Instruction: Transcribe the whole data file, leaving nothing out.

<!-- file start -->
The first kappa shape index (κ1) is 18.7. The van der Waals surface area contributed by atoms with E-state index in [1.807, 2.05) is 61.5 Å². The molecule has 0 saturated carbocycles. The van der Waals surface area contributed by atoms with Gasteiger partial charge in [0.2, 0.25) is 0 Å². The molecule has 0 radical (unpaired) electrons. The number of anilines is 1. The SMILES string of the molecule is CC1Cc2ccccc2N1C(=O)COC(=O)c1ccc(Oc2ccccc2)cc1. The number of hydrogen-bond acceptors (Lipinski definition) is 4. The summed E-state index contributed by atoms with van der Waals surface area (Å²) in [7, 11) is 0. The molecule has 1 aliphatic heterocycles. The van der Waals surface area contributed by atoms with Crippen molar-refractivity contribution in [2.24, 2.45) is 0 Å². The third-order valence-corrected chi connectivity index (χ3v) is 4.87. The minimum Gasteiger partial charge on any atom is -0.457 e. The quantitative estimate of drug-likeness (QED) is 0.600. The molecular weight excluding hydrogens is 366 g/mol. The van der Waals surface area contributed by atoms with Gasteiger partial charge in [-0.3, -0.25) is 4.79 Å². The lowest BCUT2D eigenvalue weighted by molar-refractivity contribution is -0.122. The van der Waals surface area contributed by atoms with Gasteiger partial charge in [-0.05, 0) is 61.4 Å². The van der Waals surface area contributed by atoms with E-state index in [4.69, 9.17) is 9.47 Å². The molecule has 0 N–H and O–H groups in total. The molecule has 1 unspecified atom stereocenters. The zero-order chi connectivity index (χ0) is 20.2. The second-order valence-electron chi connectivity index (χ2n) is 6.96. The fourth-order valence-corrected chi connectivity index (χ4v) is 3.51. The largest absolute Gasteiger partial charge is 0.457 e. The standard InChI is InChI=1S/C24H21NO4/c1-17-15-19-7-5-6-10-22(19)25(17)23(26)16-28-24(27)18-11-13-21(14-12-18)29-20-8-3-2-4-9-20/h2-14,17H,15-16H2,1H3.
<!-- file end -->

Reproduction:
The first kappa shape index (κ1) is 18.7. The van der Waals surface area contributed by atoms with E-state index in [1.807, 2.05) is 61.5 Å². The molecule has 0 saturated carbocycles. The van der Waals surface area contributed by atoms with Gasteiger partial charge in [0.2, 0.25) is 0 Å². The molecule has 0 radical (unpaired) electrons. The number of anilines is 1. The SMILES string of the molecule is CC1Cc2ccccc2N1C(=O)COC(=O)c1ccc(Oc2ccccc2)cc1. The number of hydrogen-bond acceptors (Lipinski definition) is 4. The summed E-state index contributed by atoms with van der Waals surface area (Å²) in [7, 11) is 0. The molecule has 1 aliphatic heterocycles. The van der Waals surface area contributed by atoms with Crippen molar-refractivity contribution in [2.24, 2.45) is 0 Å². The third-order valence-corrected chi connectivity index (χ3v) is 4.87. The minimum Gasteiger partial charge on any atom is -0.457 e. The quantitative estimate of drug-likeness (QED) is 0.600. The molecular weight excluding hydrogens is 366 g/mol. The van der Waals surface area contributed by atoms with Gasteiger partial charge in [-0.3, -0.25) is 4.79 Å². The lowest BCUT2D eigenvalue weighted by molar-refractivity contribution is -0.122. The van der Waals surface area contributed by atoms with Gasteiger partial charge in [-0.05, 0) is 61.4 Å². The van der Waals surface area contributed by atoms with E-state index in [4.69, 9.17) is 9.47 Å². The molecule has 0 N–H and O–H groups in total. The molecule has 1 unspecified atom stereocenters. The zero-order chi connectivity index (χ0) is 20.2. The second-order valence-electron chi connectivity index (χ2n) is 6.96. The fourth-order valence-corrected chi connectivity index (χ4v) is 3.51. The largest absolute Gasteiger partial charge is 0.457 e. The standard InChI is InChI=1S/C24H21NO4/c1-17-15-19-7-5-6-10-22(19)25(17)23(26)16-28-24(27)18-11-13-21(14-12-18)29-20-8-3-2-4-9-20/h2-14,17H,15-16H2,1H3.